Lisa Schlager: It’s like night and day. As an example, 23AndMe has a component where you can opt to request to test for the “BRCA” mutations. Although, it only looks for three of the potentially thousands of BRCA mutations. So, we have the BRCA1 and BRCA2 mutations that have been associated with increased risk of breast, ovarian, prostate and pancreatic cancer. And some people are interested to know if they, in fact, may have one of these mutations, but when you’re only talking about testing for three of potentially 5,000 mutations, and those three are the ones most commonly found in the Ashkenazi Jewish population, you’re going to miss a lot of information.

Looking at the fact that the Ashkenazi Jewish population is only a little bit over 2% of the US, that means 98% of the population is unlikely to have those specific mutations. And they are missing out on that information, whereas if you were to go to a genetic counselor or a health care specialist with expertise in genetics, they would talk to you about your family history to determine which testing is the most appropriate. And they would probably give you a test that is much more expansive. And we have to understand also that the BRCA mutations are not the only mutations that cause an increased risk of cancer. Now, we have dozens of mutations with names like PALB2, CHK2, APM, Lynch Syndrome — these are all mutations that cause an increased risk. If you were to test for only the three BRCA mutations, you’re really not getting good information about your potential risk.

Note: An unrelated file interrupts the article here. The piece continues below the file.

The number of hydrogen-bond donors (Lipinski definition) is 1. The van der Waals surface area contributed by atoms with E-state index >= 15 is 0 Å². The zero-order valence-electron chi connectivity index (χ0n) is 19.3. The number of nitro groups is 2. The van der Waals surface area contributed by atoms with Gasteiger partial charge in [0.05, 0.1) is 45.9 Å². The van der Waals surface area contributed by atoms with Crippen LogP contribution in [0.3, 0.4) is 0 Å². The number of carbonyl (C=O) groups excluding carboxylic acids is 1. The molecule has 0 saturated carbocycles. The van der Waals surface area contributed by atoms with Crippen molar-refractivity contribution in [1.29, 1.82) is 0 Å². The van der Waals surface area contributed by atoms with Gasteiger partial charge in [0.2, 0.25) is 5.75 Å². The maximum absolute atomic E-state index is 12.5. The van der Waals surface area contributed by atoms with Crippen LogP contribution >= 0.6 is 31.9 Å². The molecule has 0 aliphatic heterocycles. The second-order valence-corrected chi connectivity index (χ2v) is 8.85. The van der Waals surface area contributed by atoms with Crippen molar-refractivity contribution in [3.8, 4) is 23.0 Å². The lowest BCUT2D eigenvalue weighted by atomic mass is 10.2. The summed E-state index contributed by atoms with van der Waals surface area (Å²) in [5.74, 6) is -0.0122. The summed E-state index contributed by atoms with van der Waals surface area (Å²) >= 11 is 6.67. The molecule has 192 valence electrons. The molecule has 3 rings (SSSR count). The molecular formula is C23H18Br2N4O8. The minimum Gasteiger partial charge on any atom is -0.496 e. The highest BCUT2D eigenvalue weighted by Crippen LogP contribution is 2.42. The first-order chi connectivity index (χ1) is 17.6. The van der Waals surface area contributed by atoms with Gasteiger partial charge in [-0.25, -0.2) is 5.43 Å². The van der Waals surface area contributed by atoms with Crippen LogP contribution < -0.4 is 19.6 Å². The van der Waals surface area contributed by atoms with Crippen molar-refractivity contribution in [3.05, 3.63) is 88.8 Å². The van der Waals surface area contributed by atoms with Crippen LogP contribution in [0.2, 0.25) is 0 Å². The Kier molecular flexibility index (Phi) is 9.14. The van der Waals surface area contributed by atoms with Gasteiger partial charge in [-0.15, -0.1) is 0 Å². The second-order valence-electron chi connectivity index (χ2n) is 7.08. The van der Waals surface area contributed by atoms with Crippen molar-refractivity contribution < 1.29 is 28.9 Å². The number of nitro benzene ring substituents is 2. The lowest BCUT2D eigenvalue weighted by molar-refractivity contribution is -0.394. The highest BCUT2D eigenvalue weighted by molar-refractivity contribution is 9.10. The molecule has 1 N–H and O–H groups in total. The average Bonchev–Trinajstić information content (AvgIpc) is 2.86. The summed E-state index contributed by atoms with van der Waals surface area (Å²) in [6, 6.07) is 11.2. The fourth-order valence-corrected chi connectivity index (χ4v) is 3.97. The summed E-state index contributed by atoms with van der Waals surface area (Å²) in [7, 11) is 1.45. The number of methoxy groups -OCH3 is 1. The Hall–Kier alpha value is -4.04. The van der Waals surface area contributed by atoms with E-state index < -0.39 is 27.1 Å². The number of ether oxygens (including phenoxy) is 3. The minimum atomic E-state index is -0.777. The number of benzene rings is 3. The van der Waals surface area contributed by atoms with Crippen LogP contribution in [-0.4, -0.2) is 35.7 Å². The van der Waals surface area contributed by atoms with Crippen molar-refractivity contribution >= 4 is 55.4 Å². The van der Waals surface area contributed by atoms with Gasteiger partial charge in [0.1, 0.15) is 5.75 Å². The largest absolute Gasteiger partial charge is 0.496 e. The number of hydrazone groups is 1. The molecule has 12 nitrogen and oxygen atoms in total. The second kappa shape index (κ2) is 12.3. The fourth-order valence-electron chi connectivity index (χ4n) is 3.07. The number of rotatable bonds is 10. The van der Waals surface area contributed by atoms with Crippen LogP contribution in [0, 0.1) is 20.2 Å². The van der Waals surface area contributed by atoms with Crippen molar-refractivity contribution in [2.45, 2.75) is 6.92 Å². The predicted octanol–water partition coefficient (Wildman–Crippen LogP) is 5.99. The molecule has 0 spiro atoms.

Kristie L. Kahl: Because it’s increased in popularity, are there any pros or benefits from direct-to-consumer tests?

Lisa Schlager: It’s definitely raised awareness among the population. There has been a combination of factors that have done that, dating back to Angelina Jolie in 2013 and the Supreme Court case around patenting DNA in the BRCA genes, and then these newer over-the-counter tests. We’re glad that it’s raising awareness because that is a positive thing. And in some cases, we do find out that people do have a mutation, and that is incredibly informative information. But on the flip side, it is not something people should make medical decisions with. They need to confirm that information by seeing a medical expert. Ultimately, they have to keep it in context for what it is, which is more for entertainment or recreational for the most part.